Election campaign financing in Kenya: addressing financing from proceeds of corruption through transparency in disclosures
Gachanja, Kiai Lusweti
Political financing regulation is legally recognised in Kenya. Furthermore, with the passing of the Election Campaign Financing Act, it is expected that this would discourage money from corrupt sources being used to fund election campaigns. However, the Election Campaign Financing Act was suspended prior to the 2017 general elections. Therefore, this has been a barrier to the application of the law. In addition, the disclosure requirements I Section 16 of the Election Campaign Financing Act provide for confidentiality of political financing. This acts as a hindrance to the anti-corruption element of disclosures.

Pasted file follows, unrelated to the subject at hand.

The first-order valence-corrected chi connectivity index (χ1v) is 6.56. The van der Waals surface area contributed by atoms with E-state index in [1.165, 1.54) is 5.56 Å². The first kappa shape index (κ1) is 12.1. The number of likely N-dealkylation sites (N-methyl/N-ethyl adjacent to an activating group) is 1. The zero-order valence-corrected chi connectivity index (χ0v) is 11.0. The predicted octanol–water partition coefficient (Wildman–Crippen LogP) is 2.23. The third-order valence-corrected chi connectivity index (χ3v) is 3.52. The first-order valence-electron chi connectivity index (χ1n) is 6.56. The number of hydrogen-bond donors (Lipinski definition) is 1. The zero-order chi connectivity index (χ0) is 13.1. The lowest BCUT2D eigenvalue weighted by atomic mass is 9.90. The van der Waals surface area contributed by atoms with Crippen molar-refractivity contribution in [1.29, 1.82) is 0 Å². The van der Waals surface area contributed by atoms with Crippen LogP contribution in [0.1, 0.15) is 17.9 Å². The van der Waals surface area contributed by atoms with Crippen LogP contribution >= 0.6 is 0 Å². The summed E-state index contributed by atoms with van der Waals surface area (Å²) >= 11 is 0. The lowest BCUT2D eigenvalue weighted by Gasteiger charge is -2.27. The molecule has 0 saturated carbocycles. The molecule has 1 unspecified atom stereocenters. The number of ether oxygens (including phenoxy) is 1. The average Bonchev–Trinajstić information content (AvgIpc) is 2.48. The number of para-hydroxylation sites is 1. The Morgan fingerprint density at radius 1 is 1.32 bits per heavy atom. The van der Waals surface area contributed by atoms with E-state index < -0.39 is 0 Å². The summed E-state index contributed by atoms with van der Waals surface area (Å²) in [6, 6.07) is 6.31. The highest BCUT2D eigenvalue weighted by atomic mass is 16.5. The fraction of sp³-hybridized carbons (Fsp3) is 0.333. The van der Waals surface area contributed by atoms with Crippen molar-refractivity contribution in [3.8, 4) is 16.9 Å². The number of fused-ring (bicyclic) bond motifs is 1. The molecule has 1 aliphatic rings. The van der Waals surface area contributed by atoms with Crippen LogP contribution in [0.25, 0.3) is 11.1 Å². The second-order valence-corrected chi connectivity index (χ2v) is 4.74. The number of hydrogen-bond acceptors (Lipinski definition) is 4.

Campaign financing is a major concern when an election is on the horizon. Furthermore, the cost of running an election campaign keep rising. For instance, in the 2017 Kenyan elections, it is estimated that the cost of the election was north of half a billion dollars. Also, Kenya is plagued by corruption. In 2018, Kenya ranked at position 144 out of 180 countries in Transparency International’s Corruption Perception Index. Besides, it had a score of 27 on a scale where 100 represents a very clean country and 0 represents a highly corrupt country. In 2019, there was a near-stagnation. Kenya was given a score of 29 on the Corruption Perception Index. Furthermore, it is estimated by the Office of the Auditor-General that up to a third of the annual budget is lost to corruption.